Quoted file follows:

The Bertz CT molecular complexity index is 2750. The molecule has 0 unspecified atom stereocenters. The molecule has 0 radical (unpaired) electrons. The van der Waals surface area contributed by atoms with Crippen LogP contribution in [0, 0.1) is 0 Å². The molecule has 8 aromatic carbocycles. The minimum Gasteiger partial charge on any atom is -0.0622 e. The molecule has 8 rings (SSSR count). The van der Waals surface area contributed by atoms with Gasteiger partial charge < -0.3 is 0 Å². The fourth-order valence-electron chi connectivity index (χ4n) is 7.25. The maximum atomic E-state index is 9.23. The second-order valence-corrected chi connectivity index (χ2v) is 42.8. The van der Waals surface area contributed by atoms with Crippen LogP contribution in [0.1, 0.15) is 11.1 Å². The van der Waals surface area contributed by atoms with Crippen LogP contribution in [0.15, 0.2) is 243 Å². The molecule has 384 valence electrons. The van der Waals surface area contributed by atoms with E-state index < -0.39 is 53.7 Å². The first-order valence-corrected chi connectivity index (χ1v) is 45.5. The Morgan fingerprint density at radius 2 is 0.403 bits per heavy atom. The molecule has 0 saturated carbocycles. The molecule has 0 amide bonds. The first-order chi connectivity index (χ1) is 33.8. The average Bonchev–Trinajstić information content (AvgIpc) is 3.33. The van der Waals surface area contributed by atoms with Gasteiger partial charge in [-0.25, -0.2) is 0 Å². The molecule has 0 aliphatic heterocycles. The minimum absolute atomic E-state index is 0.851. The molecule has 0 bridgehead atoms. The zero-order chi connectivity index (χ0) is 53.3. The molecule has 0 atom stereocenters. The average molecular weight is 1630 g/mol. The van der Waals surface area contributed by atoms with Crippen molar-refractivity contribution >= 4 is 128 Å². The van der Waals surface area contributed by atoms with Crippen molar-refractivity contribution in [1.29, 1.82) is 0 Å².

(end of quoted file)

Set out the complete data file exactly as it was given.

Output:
The Bertz CT molecular complexity index is 2750. The molecule has 0 unspecified atom stereocenters. The molecule has 0 radical (unpaired) electrons. The van der Waals surface area contributed by atoms with Crippen LogP contribution in [0, 0.1) is 0 Å². The molecule has 8 aromatic carbocycles. The minimum Gasteiger partial charge on any atom is -0.0622 e. The molecule has 8 rings (SSSR count). The van der Waals surface area contributed by atoms with Gasteiger partial charge < -0.3 is 0 Å². The fourth-order valence-electron chi connectivity index (χ4n) is 7.25. The maximum atomic E-state index is 9.23. The second-order valence-corrected chi connectivity index (χ2v) is 42.8. The van der Waals surface area contributed by atoms with Crippen LogP contribution in [0.1, 0.15) is 11.1 Å². The van der Waals surface area contributed by atoms with Crippen LogP contribution in [0.15, 0.2) is 243 Å². The molecule has 384 valence electrons. The van der Waals surface area contributed by atoms with E-state index < -0.39 is 53.7 Å². The first-order valence-corrected chi connectivity index (χ1v) is 45.5. The Morgan fingerprint density at radius 2 is 0.403 bits per heavy atom. The molecule has 0 saturated carbocycles. The molecule has 0 amide bonds. The first-order chi connectivity index (χ1) is 33.8. The average Bonchev–Trinajstić information content (AvgIpc) is 3.33. The van der Waals surface area contributed by atoms with Gasteiger partial charge in [-0.25, -0.2) is 0 Å². The molecule has 0 aliphatic heterocycles. The minimum absolute atomic E-state index is 0.851. The molecule has 0 bridgehead atoms. The zero-order chi connectivity index (χ0) is 53.3. The molecule has 0 atom stereocenters. The average molecular weight is 1630 g/mol. The van der Waals surface area contributed by atoms with Crippen molar-refractivity contribution >= 4 is 128 Å². The van der Waals surface area contributed by atoms with Crippen molar-refractivity contribution in [1.29, 1.82) is 0 Å².